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Evaporite Depositional Systems: Is the Past the Key to the Present?

Warren, John K.*1
(1) Petroleum Geoscience, Chulalongkorn University, Bangkok, Thailand.

Area plots of the world’s Phanerozoic and Neoproterozoic evaporite deposits, using a GIS base, shows that Quaternary evaporite deposits are poor counterparts to the greater portion of the world’s Phanerozoic evaporite seals. They are only directly relevant to same-scale same-climate continental lacustrine hydrologies of the past and, as such, can be used to better understand what is needed to create widespread salt beds rich in Na2SO4, NaCO3, borate and lithium salts. Exploited examples of these deposits tend be Neogene and mostly occur in suprasealevel hydrographically-isolated (endoheic) continental intermontane and desert margin settings, which were subject to the pluvial-interpluvial climatic oscillations, also seen in today’s ice-house climate. When compared to ancient marine evaporites, today’s marine-fed deposits tend to be small sea-edge deposits, their distribution and extent is limited by the current ice-house driven eustacy and a lack of appropriate hydrographically-isolated subsealevel tectonic depressions. Ancient platform evaporites that typify the seals to many petroleum systems in the Middle East can be a subset of basinwide deposits, especially in intracratonic sag basins, or part of a widespread epeiric marine platform fill. The latter tend to be mega-sulphates and are associated with hydrographically isolated marine fed saltern and evaporitic mudflat systems in a greenhouse climatic setting. The lower amplitude 4th and 5th order marine eustatic cycles and the greater magnitude of marine freeboard during greenhouse climatic periods encourages deposition of marine platform mega-sulphates. Platform mega-evaporites in intracratonic settings are typically combinations of halite and sulphate beds.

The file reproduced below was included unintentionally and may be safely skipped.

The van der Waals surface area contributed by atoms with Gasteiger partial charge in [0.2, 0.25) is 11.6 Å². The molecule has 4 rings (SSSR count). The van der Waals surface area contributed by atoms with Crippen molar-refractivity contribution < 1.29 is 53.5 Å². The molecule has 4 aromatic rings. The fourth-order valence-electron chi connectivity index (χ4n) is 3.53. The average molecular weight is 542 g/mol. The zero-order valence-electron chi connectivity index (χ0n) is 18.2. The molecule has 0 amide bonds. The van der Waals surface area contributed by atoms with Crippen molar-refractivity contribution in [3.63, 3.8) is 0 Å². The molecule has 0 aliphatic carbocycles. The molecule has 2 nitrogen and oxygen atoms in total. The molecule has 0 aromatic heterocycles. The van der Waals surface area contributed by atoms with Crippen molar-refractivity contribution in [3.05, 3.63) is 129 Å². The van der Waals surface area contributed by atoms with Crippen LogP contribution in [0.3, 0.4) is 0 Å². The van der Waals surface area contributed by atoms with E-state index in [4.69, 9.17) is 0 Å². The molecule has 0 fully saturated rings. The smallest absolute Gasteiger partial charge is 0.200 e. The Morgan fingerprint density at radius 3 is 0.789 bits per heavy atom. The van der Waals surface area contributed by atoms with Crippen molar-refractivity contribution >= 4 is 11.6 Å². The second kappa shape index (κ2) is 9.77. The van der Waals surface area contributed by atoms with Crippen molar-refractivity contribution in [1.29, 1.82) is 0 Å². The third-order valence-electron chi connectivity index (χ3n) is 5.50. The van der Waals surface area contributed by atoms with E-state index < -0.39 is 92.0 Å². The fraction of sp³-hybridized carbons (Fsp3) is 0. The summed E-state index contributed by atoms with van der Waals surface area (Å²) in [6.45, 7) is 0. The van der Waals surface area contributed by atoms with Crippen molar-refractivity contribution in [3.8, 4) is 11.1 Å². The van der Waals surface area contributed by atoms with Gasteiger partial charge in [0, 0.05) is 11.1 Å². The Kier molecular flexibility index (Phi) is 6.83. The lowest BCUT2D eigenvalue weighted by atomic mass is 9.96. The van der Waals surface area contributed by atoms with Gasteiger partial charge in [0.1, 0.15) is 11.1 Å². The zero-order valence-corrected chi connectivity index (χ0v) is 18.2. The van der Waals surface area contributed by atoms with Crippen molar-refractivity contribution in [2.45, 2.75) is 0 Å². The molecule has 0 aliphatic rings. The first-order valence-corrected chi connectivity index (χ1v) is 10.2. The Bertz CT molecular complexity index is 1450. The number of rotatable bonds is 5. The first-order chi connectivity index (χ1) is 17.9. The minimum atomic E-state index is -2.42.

Potash salts tend to show a dichotomy of occurrence with Quaternary deposits formed in small-scale endoheic basins, while ancient potash deposits formed in basinwide settings in situations that, like all basinwides, have no same-scale Quaternary counterparts. Larger, laterally continuous examples of potash as KCl tend to be found in ancient marine intracratonic evaporite basins in compressional flexure settings, while potash as K2SO4 salts are derived by processing of modern saline lacustrine brines in cool arid settings, or via the solution processing of diapiric marine-evaporites that precipitated at times of MgSO4 oceans.

 

AAPG Search and Discovery Article #90141©2012, GEO-2012, 10th Middle East Geosciences Conference and Exhibition, 4-7 March 2012, Manama, Bahrain